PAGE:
Currency watchers are getting control over negative developing business sector calls, betting that the resource class is presently in a superior situation to withstand Federal Reserve rate climbs when they come. Developing currencies are “likely close to bottoming out” as a Fed rates takeoff has would in general stamp a top for the dollar, Morgan Stanley strategists drove by James Lord wrote in a report this week. Citigroup Inc. strategists, in the interim, as of late cut some bullish dollar wagers against developing business sector currencies.
“It is a common mis-perception that EM FX fares poorly when the Fed tightens,” said Claudia Calich, head of emerging-market debt at M&G Investments in London. “They tend to depreciate in advance so that, by the time the Fed starts moving, they actually tend to perform relatively well.”
MSCI Inc.’s gauge for developing currencies climbed to a four-month high on Wednesday, shrugging off a surge in Treasury two-year yields to pre-pandemic levels. They’ve been backed by central banks that led the charge in rate hikes in 2021, providing a buffer against higher U.S. rates.
Calich likes the Mexican and Chilean pesos and the Czech koruna among currencies of economies with strong external accounts or where inflation may soon peak.
The gap between the short-end yields of some of the biggest emerging markets and the U.S. is above 500 basis points, after widening by about 167 basis points from pre-pandemic levels, according to fund manager Eurizon SLJ Capital. This buffer will serve them well as U.S. rates rise, said the firm, which has overweight positions in currencies that are likely to benefit from global economic expansion, including the Indian rupee.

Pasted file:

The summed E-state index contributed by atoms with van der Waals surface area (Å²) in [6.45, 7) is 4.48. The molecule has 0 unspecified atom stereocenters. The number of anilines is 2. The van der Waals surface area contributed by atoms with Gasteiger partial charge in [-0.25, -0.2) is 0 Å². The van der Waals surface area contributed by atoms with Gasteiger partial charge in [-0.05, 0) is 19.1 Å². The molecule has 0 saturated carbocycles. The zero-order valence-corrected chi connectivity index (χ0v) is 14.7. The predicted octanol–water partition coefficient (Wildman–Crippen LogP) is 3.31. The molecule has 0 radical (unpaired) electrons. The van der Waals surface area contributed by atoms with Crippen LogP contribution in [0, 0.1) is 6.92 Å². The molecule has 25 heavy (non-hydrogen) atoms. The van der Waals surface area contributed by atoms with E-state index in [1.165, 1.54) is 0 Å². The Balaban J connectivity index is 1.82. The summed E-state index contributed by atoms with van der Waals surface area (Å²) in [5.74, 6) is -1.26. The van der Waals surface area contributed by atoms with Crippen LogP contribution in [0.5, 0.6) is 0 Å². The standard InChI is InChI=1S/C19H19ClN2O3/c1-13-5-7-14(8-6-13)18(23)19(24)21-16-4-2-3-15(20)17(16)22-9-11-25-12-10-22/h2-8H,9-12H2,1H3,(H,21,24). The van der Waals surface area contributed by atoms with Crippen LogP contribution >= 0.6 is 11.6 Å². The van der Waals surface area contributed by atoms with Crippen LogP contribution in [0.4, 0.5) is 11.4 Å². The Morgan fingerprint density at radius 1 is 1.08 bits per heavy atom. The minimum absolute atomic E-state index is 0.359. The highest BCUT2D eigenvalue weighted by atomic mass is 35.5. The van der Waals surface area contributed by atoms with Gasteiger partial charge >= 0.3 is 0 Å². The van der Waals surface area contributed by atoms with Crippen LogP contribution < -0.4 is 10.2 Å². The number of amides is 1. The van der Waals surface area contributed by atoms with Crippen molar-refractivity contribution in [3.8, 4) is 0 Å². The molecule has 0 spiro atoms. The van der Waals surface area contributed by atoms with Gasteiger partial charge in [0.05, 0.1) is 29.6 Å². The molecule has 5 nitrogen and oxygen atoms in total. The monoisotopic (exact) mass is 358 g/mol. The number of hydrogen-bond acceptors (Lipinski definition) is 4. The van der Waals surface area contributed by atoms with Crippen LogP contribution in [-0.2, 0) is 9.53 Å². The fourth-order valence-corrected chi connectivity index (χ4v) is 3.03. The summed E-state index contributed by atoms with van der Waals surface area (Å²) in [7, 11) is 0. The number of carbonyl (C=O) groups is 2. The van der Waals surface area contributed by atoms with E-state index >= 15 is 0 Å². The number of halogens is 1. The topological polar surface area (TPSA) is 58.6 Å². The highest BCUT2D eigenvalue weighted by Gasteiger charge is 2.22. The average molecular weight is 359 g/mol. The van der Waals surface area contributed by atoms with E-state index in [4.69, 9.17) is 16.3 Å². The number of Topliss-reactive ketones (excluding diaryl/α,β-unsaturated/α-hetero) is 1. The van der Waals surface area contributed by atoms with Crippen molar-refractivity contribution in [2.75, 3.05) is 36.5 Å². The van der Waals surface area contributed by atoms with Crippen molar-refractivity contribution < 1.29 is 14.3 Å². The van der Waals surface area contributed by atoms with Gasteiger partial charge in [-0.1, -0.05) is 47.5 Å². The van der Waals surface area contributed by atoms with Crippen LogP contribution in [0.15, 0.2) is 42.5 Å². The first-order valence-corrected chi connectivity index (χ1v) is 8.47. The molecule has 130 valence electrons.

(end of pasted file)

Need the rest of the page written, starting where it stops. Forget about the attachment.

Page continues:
The Hungarian forint, Chilean peso and South African rand are leading gains since the start of the year among 22 developing-nation currencies tracked by Bloomberg.
“EM currencies have come a long way in pricing a tighter policy environment in the U.S., with market participants now largely on the sidelines,” money managers Alan Wilson and Joana Freire said in a email. “That said, the specter of an increasingly hawkish Fed continues to haunt our markets and further EM currency weakness cannot be ruled out.”
“Cooling growth momentum” in China, the developing world’s biggest trade partner, is also an unwelcome development, the managers said. China’s inflation pressures moderated in December, giving the central bank scope to cut rates to cushion the downturn.
Equity Flows A Fed rates lift-off also typically boosts emerging-market currencies through the equity route. Higher Treasury yields curb demand for U.S. stocks and reduce investors’ need for dollars. The capital freed up often looks for higher returns in the riskier developing world, sparking flows into local assets.
Between June 2004 and June 2006, when the Fed raised rates by 425 basis points, emerging-market stocks rallied 80%, vastly outperforming a 12% advance for the S&P 500. This coincided with demand for local currencies, pushing the MSCI FX gauge up 22%. Similarly, between December 2015 and December 2018, a 225 basis-point increase in rates saw a 22% gain for emerging-market stocks, slightly more than the S&P 500, and accompanied by a 10% rally for the currency gauge. Unless the Fed needs to hike by more than what is reflected in recent dot plot estimates, “EM local markets should fare better in 2022,” M&G Investments’ Calich said.
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